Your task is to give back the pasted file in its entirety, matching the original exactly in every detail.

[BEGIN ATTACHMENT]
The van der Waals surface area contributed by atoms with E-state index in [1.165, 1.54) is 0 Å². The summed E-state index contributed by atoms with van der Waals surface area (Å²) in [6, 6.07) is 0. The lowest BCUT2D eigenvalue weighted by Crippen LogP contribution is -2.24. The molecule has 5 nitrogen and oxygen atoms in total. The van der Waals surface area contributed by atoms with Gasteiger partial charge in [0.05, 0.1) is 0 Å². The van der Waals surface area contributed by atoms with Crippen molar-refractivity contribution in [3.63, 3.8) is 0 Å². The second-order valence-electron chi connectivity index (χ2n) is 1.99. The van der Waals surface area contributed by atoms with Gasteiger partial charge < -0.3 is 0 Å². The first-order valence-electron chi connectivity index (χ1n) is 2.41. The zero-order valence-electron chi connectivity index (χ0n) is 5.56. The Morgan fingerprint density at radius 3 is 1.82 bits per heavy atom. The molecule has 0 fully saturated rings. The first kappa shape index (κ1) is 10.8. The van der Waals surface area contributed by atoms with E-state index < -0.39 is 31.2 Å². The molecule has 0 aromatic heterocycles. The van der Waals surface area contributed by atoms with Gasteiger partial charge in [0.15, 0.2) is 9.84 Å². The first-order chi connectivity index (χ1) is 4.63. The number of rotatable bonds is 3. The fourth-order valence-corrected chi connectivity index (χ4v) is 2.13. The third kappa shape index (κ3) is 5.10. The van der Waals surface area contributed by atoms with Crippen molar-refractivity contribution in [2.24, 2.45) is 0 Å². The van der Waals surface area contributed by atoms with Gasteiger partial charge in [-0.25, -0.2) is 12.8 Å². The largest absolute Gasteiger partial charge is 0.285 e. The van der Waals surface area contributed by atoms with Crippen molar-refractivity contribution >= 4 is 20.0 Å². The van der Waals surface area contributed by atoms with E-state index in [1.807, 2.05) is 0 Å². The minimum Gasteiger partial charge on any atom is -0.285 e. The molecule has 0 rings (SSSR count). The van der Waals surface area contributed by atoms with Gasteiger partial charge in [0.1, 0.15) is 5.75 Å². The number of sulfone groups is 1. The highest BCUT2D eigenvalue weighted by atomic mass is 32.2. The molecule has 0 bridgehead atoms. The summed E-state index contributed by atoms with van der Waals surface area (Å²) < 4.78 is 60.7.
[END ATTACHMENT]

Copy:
The van der Waals surface area contributed by atoms with E-state index in [1.165, 1.54) is 0 Å². The summed E-state index contributed by atoms with van der Waals surface area (Å²) in [6, 6.07) is 0. The lowest BCUT2D eigenvalue weighted by Crippen LogP contribution is -2.24. The molecule has 5 nitrogen and oxygen atoms in total. The van der Waals surface area contributed by atoms with Gasteiger partial charge in [0.05, 0.1) is 0 Å². The van der Waals surface area contributed by atoms with Crippen molar-refractivity contribution in [3.63, 3.8) is 0 Å². The second-order valence-electron chi connectivity index (χ2n) is 1.99. The van der Waals surface area contributed by atoms with Gasteiger partial charge < -0.3 is 0 Å². The first-order valence-electron chi connectivity index (χ1n) is 2.41. The zero-order valence-electron chi connectivity index (χ0n) is 5.56. The Morgan fingerprint density at radius 3 is 1.82 bits per heavy atom. The molecule has 0 fully saturated rings. The first kappa shape index (κ1) is 10.8. The van der Waals surface area contributed by atoms with E-state index < -0.39 is 31.2 Å². The molecule has 0 aromatic heterocycles. The van der Waals surface area contributed by atoms with Gasteiger partial charge in [0.15, 0.2) is 9.84 Å². The first-order chi connectivity index (χ1) is 4.63. The number of rotatable bonds is 3. The fourth-order valence-corrected chi connectivity index (χ4v) is 2.13. The third kappa shape index (κ3) is 5.10. The van der Waals surface area contributed by atoms with Crippen molar-refractivity contribution in [2.24, 2.45) is 0 Å². The van der Waals surface area contributed by atoms with Gasteiger partial charge in [-0.25, -0.2) is 12.8 Å². The largest absolute Gasteiger partial charge is 0.285 e. The van der Waals surface area contributed by atoms with Crippen molar-refractivity contribution >= 4 is 20.0 Å². The van der Waals surface area contributed by atoms with E-state index in [1.807, 2.05) is 0 Å². The minimum Gasteiger partial charge on any atom is -0.285 e. The molecule has 0 rings (SSSR count). The van der Waals surface area contributed by atoms with Gasteiger partial charge in [0.1, 0.15) is 5.75 Å². The number of sulfone groups is 1. The highest BCUT2D eigenvalue weighted by atomic mass is 32.2. The molecule has 0 bridgehead atoms. The summed E-state index contributed by atoms with van der Waals surface area (Å²) < 4.78 is 60.7.